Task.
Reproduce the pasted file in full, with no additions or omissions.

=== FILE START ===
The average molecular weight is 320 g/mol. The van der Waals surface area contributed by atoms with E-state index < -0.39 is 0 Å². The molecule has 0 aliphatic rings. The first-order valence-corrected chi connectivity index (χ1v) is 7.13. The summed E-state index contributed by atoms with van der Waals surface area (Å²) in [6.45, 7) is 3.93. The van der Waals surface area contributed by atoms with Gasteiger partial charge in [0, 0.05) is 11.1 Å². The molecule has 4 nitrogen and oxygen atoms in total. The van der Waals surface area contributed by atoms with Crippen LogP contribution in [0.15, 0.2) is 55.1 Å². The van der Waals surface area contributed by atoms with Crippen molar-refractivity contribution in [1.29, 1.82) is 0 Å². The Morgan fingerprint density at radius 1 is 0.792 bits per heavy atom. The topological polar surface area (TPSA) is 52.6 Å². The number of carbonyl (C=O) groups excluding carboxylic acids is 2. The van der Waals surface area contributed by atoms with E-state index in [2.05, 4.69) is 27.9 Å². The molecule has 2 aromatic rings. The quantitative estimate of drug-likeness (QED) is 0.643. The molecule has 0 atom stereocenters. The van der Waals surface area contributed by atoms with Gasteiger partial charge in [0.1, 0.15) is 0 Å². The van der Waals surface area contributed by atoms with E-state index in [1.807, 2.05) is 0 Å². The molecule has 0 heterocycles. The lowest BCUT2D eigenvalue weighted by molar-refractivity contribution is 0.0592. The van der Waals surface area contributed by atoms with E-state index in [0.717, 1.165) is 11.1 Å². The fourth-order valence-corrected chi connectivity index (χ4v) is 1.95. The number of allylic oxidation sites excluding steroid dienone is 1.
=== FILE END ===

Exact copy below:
The average molecular weight is 320 g/mol. The van der Waals surface area contributed by atoms with E-state index < -0.39 is 0 Å². The molecule has 0 aliphatic rings. The first-order valence-corrected chi connectivity index (χ1v) is 7.13. The summed E-state index contributed by atoms with van der Waals surface area (Å²) in [6.45, 7) is 3.93. The van der Waals surface area contributed by atoms with Gasteiger partial charge in [0, 0.05) is 11.1 Å². The molecule has 4 nitrogen and oxygen atoms in total. The van der Waals surface area contributed by atoms with Crippen LogP contribution in [0.15, 0.2) is 55.1 Å². The van der Waals surface area contributed by atoms with Crippen molar-refractivity contribution in [1.29, 1.82) is 0 Å². The Morgan fingerprint density at radius 1 is 0.792 bits per heavy atom. The topological polar surface area (TPSA) is 52.6 Å². The number of carbonyl (C=O) groups excluding carboxylic acids is 2. The van der Waals surface area contributed by atoms with E-state index in [2.05, 4.69) is 27.9 Å². The molecule has 2 aromatic rings. The quantitative estimate of drug-likeness (QED) is 0.643. The molecule has 0 atom stereocenters. The van der Waals surface area contributed by atoms with Gasteiger partial charge in [0.1, 0.15) is 0 Å². The van der Waals surface area contributed by atoms with E-state index in [1.807, 2.05) is 0 Å². The molecule has 0 heterocycles. The lowest BCUT2D eigenvalue weighted by molar-refractivity contribution is 0.0592. The van der Waals surface area contributed by atoms with E-state index in [0.717, 1.165) is 11.1 Å². The fourth-order valence-corrected chi connectivity index (χ4v) is 1.95. The number of allylic oxidation sites excluding steroid dienone is 1.